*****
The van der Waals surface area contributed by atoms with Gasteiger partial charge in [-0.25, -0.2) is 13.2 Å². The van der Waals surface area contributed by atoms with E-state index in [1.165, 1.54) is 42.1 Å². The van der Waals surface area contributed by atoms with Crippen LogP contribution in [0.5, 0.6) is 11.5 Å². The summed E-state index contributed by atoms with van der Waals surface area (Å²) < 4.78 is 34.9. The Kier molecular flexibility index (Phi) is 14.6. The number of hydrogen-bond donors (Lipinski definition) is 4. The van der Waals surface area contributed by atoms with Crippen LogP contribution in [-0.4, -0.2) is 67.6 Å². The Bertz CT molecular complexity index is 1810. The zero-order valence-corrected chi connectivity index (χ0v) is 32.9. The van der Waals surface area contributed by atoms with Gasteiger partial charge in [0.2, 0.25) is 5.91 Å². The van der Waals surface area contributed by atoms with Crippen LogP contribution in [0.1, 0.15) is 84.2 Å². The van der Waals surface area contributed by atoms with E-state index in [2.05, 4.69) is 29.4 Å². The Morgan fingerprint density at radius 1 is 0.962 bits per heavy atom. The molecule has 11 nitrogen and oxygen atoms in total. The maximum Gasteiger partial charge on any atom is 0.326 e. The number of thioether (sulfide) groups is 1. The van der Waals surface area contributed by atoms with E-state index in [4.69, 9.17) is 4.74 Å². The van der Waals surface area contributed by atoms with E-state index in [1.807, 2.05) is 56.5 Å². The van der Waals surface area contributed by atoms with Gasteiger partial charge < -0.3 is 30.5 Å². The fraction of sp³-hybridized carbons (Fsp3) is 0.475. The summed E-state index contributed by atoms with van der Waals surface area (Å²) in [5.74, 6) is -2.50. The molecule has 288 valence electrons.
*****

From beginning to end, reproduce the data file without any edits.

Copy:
The van der Waals surface area contributed by atoms with Gasteiger partial charge in [-0.25, -0.2) is 13.2 Å². The van der Waals surface area contributed by atoms with E-state index in [1.165, 1.54) is 42.1 Å². The van der Waals surface area contributed by atoms with Crippen LogP contribution in [0.5, 0.6) is 11.5 Å². The summed E-state index contributed by atoms with van der Waals surface area (Å²) < 4.78 is 34.9. The Kier molecular flexibility index (Phi) is 14.6. The number of hydrogen-bond donors (Lipinski definition) is 4. The van der Waals surface area contributed by atoms with Crippen LogP contribution in [-0.4, -0.2) is 67.6 Å². The Bertz CT molecular complexity index is 1810. The zero-order valence-corrected chi connectivity index (χ0v) is 32.9. The van der Waals surface area contributed by atoms with Gasteiger partial charge in [0.2, 0.25) is 5.91 Å². The van der Waals surface area contributed by atoms with Crippen LogP contribution in [0.1, 0.15) is 84.2 Å². The van der Waals surface area contributed by atoms with E-state index in [2.05, 4.69) is 29.4 Å². The Morgan fingerprint density at radius 1 is 0.962 bits per heavy atom. The molecule has 11 nitrogen and oxygen atoms in total. The maximum Gasteiger partial charge on any atom is 0.326 e. The number of thioether (sulfide) groups is 1. The van der Waals surface area contributed by atoms with E-state index in [4.69, 9.17) is 4.74 Å². The van der Waals surface area contributed by atoms with E-state index in [1.807, 2.05) is 56.5 Å². The van der Waals surface area contributed by atoms with Gasteiger partial charge < -0.3 is 30.5 Å². The fraction of sp³-hybridized carbons (Fsp3) is 0.475. The summed E-state index contributed by atoms with van der Waals surface area (Å²) in [5.74, 6) is -2.50. The molecule has 288 valence electrons.